In Greek mythology, Hercules killed a giant crab during his fight with the hydra, one of the more intimidating creatures in the original Dark Souls. Hera sent the crab as a distraction, it pinched Hercules’ foot, and he crushed it without much issue. Here, the crab represents the helpful sidekick, the proto-henchman, and for such an underdog to go from a weak side character to one of the biggest, most dangerous creatures in Dark Souls 3 is one hell of a reversal.

Crab conclusion 

In tandem with the Darksign association, From Software is attempting to evoke an apocalypse event in an implicit, nearly subconscious way by pulling from popular mythologies. The natural order has been flipped, the end is nigh, check out these huge crustaceans.  

It fails. They’re crabs.

But I do appreciate propping up something as mundane as a fancy dinner people pull from the abyss on the daily. Despite Dark Souls 3’s annoying fondness for the big suckers, their lack of contribution to our precious lore beyond serving as an apocalyptic symbol, and their failure to evolve the crab videogame archetype at all, crabs deserve a chance to crack our shells for awhile.

PC Gamer

The League of Legends LCS continues to dominate the headlines at the moment, but there are actually a fair few other events taking place this weekend. There’s plenty of action from the CS:GO: DreamHack Masters to the Heroes of the Storm: Global Championship. We even have the Hearthstone Winter Playoffs to look forward to. All the details on this weekend’s events can be found below.

League of Legends: 2017 EU LCS Spring Split

H2K Gaming bounced back from their tough loss against G2 by beating Team ROCCAT, while G2 Esports earned its sixth straight series win after sweeping Origen 2-0. The Giants and ROCCAT are still the underdogs of the tournament, but both teams are determined to improve their scores this weekend where they’ll face H2K and Splyce. The competition’s looking extremely fierce and we can expect to see some exciting games as we go into week five. This week’s schedule and stream can be found over on LoL Esports.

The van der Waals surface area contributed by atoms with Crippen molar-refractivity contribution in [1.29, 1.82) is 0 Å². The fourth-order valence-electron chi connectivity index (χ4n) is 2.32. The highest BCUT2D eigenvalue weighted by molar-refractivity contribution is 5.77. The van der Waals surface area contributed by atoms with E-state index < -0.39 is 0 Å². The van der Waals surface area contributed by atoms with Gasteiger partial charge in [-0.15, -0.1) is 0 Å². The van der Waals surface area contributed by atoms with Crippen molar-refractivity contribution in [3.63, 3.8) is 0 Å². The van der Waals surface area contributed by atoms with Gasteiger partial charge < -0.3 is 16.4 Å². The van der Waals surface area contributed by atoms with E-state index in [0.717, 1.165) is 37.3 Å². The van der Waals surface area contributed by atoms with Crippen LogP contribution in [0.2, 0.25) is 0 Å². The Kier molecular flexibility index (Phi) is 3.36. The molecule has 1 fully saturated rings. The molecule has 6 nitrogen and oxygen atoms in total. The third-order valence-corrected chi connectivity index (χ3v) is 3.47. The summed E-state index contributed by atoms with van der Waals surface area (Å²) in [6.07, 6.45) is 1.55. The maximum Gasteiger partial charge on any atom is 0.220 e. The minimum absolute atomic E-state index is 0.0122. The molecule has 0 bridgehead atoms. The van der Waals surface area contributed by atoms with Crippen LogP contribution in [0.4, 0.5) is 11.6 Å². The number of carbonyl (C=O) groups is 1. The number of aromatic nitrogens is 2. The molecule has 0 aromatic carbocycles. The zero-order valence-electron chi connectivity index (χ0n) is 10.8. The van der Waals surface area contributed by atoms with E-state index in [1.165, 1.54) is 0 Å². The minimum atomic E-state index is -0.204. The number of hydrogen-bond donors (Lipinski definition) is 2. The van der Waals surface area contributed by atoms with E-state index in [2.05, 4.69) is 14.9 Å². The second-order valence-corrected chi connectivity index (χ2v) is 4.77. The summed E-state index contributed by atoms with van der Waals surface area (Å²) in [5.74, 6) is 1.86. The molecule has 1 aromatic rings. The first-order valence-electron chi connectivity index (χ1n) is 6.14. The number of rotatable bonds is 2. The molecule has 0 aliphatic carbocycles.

League of Legends: 2017 NA LCS Spring Split

Echo Fox had another fantastic week as jungler Akaadian snowballed his team with an early advantage that allowed him to apply pressure all other the map. Team Dignitas even managed to secure their second win when they defeated in EnVy 2-0. Meanwhile, Team Liquid narrowly lost their match against Cloud9, but Piglet and Reignover showed great potential with their jungle and AD carry plays. The full schedule and stream can be found over on LoL Esports.

CS:GO: DreamHack Masters Las Vegas 2017

Following the success of the first ever DreamHack Masters in Malmö, DreamHack has taken their explosive CS:GO tournament to Las Vegas. The World’s best CS:GO teams have been busy battling it out at the iconic MGM Grand and Garden Arena for their chance to win the $450,000 prize pool. The competition is set to be fierce and we will find out whether anyone has what it takes to beat the current titleholders Ninjas in Pyjamas. The full schedule can be found here, while the stream can be found by heading over to Twitch.

Hearthstone: 2017 HCT Americas Winter Playoffs

Last weekend the European branch of the Hearthstone Championship Tour kicked off and determined which four players (Pavel, Neirea, GreenSheep, and ShtanUdachi) would be competing at the Hearthstone Winter Championship in the Bahamas, as well as crowning Pavel the HCT EU Winter Champion. This weekend we’ll see which players have what it takes to represent the Americas and be crowned the HCT Americas Winter Champion. The matches kick off on Saturday at 08:00 PST / 17:00 CET, and continue Sunday at 09:00 PST / 18:00 CET. You can find the weekend’s schedule and official stream here.

Heroes of the Storm: Global ChampionshipSeven teams have booked their ticket to the Western Clash at IEM Katowice. Tempo Storm, Team 8, and Gale Force eSports from North America made the cut during week four of play. Misfits secured their spot after defeating Team expert 3-0, while fellow European teams Fnatic and Team Dignitas will also be joining them. Both NA and EU schedules can be found here, while the stream can be viewed by heading over to Twitch

PC Gamer